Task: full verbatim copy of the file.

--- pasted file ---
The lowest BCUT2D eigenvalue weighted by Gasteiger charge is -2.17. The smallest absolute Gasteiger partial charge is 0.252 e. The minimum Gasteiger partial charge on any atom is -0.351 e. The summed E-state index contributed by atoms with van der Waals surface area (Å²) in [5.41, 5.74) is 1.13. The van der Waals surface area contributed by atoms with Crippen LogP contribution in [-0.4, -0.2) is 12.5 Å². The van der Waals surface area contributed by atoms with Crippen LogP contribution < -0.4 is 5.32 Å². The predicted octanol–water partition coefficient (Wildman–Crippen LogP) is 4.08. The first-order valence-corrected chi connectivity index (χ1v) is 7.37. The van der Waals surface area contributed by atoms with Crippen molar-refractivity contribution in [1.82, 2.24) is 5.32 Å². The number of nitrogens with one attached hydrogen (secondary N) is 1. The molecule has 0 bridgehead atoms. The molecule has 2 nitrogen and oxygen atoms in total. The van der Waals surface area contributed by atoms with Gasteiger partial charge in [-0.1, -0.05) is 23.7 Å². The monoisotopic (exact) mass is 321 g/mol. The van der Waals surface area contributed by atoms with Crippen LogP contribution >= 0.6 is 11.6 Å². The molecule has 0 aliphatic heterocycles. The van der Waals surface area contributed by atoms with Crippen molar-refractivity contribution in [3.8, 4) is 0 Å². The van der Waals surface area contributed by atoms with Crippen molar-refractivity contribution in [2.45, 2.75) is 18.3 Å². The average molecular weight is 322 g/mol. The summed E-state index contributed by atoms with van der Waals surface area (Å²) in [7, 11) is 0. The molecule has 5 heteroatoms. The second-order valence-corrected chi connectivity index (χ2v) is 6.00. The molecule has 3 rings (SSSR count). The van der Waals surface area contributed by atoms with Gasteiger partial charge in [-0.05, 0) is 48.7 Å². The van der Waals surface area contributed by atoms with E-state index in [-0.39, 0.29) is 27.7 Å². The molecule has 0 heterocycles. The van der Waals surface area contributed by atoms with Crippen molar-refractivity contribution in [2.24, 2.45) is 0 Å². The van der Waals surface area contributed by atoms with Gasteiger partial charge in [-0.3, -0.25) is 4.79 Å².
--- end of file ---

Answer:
The lowest BCUT2D eigenvalue weighted by Gasteiger charge is -2.17. The smallest absolute Gasteiger partial charge is 0.252 e. The minimum Gasteiger partial charge on any atom is -0.351 e. The summed E-state index contributed by atoms with van der Waals surface area (Å²) in [5.41, 5.74) is 1.13. The van der Waals surface area contributed by atoms with Crippen LogP contribution in [-0.4, -0.2) is 12.5 Å². The van der Waals surface area contributed by atoms with Crippen LogP contribution < -0.4 is 5.32 Å². The predicted octanol–water partition coefficient (Wildman–Crippen LogP) is 4.08. The first-order valence-corrected chi connectivity index (χ1v) is 7.37. The van der Waals surface area contributed by atoms with Crippen molar-refractivity contribution in [1.82, 2.24) is 5.32 Å². The number of nitrogens with one attached hydrogen (secondary N) is 1. The molecule has 0 bridgehead atoms. The molecule has 2 nitrogen and oxygen atoms in total. The van der Waals surface area contributed by atoms with Gasteiger partial charge in [-0.1, -0.05) is 23.7 Å². The monoisotopic (exact) mass is 321 g/mol. The van der Waals surface area contributed by atoms with Crippen LogP contribution >= 0.6 is 11.6 Å². The molecule has 0 aliphatic heterocycles. The van der Waals surface area contributed by atoms with Crippen molar-refractivity contribution in [3.8, 4) is 0 Å². The van der Waals surface area contributed by atoms with Crippen molar-refractivity contribution in [2.45, 2.75) is 18.3 Å². The average molecular weight is 322 g/mol. The summed E-state index contributed by atoms with van der Waals surface area (Å²) in [7, 11) is 0. The molecule has 5 heteroatoms. The second-order valence-corrected chi connectivity index (χ2v) is 6.00. The molecule has 3 rings (SSSR count). The van der Waals surface area contributed by atoms with Gasteiger partial charge in [-0.05, 0) is 48.7 Å². The van der Waals surface area contributed by atoms with E-state index in [-0.39, 0.29) is 27.7 Å². The molecule has 0 heterocycles. The van der Waals surface area contributed by atoms with Crippen molar-refractivity contribution in [2.24, 2.45) is 0 Å². The van der Waals surface area contributed by atoms with Gasteiger partial charge in [-0.3, -0.25) is 4.79 Å².